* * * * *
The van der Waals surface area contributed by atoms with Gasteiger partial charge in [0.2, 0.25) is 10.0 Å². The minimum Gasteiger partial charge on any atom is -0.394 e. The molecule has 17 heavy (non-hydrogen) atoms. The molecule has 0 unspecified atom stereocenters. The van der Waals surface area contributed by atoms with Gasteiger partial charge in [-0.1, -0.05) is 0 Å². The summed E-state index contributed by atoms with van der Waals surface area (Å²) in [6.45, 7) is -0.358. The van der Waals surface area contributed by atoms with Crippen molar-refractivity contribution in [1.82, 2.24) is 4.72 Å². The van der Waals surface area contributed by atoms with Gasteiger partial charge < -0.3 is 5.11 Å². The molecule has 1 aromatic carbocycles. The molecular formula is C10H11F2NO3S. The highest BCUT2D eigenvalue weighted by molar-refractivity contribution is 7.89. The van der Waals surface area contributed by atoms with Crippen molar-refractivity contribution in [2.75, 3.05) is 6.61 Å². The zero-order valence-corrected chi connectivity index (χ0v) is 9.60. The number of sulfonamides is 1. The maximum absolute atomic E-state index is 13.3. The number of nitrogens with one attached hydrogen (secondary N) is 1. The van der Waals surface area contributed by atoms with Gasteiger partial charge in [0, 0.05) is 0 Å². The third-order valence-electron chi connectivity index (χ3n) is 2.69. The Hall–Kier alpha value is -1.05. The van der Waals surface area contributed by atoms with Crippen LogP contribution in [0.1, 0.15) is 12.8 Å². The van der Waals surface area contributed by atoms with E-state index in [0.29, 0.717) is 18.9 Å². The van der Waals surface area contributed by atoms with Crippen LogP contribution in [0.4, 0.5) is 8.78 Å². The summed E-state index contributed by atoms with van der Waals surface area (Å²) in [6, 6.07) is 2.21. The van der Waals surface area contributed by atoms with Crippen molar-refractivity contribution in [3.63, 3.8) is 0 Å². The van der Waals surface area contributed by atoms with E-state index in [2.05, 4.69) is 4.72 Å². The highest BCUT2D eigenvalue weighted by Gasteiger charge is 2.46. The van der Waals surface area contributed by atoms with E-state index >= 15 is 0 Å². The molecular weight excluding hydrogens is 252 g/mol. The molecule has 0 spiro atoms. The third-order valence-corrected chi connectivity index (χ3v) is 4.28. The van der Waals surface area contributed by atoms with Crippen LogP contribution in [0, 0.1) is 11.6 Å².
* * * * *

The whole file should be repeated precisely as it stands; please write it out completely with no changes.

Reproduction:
The van der Waals surface area contributed by atoms with Gasteiger partial charge in [0.2, 0.25) is 10.0 Å². The minimum Gasteiger partial charge on any atom is -0.394 e. The molecule has 17 heavy (non-hydrogen) atoms. The molecule has 0 unspecified atom stereocenters. The van der Waals surface area contributed by atoms with Gasteiger partial charge in [-0.1, -0.05) is 0 Å². The summed E-state index contributed by atoms with van der Waals surface area (Å²) in [6.45, 7) is -0.358. The van der Waals surface area contributed by atoms with Crippen molar-refractivity contribution in [1.82, 2.24) is 4.72 Å². The van der Waals surface area contributed by atoms with Gasteiger partial charge < -0.3 is 5.11 Å². The molecule has 1 aromatic carbocycles. The molecular formula is C10H11F2NO3S. The highest BCUT2D eigenvalue weighted by molar-refractivity contribution is 7.89. The van der Waals surface area contributed by atoms with Crippen molar-refractivity contribution in [2.75, 3.05) is 6.61 Å². The zero-order valence-corrected chi connectivity index (χ0v) is 9.60. The number of sulfonamides is 1. The maximum absolute atomic E-state index is 13.3. The number of nitrogens with one attached hydrogen (secondary N) is 1. The van der Waals surface area contributed by atoms with Gasteiger partial charge in [0, 0.05) is 0 Å². The third-order valence-electron chi connectivity index (χ3n) is 2.69. The Hall–Kier alpha value is -1.05. The van der Waals surface area contributed by atoms with Crippen LogP contribution in [0.1, 0.15) is 12.8 Å². The van der Waals surface area contributed by atoms with E-state index in [0.29, 0.717) is 18.9 Å². The van der Waals surface area contributed by atoms with Crippen LogP contribution in [0.4, 0.5) is 8.78 Å². The summed E-state index contributed by atoms with van der Waals surface area (Å²) in [6, 6.07) is 2.21. The van der Waals surface area contributed by atoms with Crippen molar-refractivity contribution in [3.63, 3.8) is 0 Å². The van der Waals surface area contributed by atoms with E-state index in [2.05, 4.69) is 4.72 Å². The highest BCUT2D eigenvalue weighted by Gasteiger charge is 2.46. The van der Waals surface area contributed by atoms with E-state index >= 15 is 0 Å². The molecular weight excluding hydrogens is 252 g/mol. The molecule has 0 spiro atoms. The third-order valence-corrected chi connectivity index (χ3v) is 4.28. The van der Waals surface area contributed by atoms with Crippen LogP contribution in [0, 0.1) is 11.6 Å².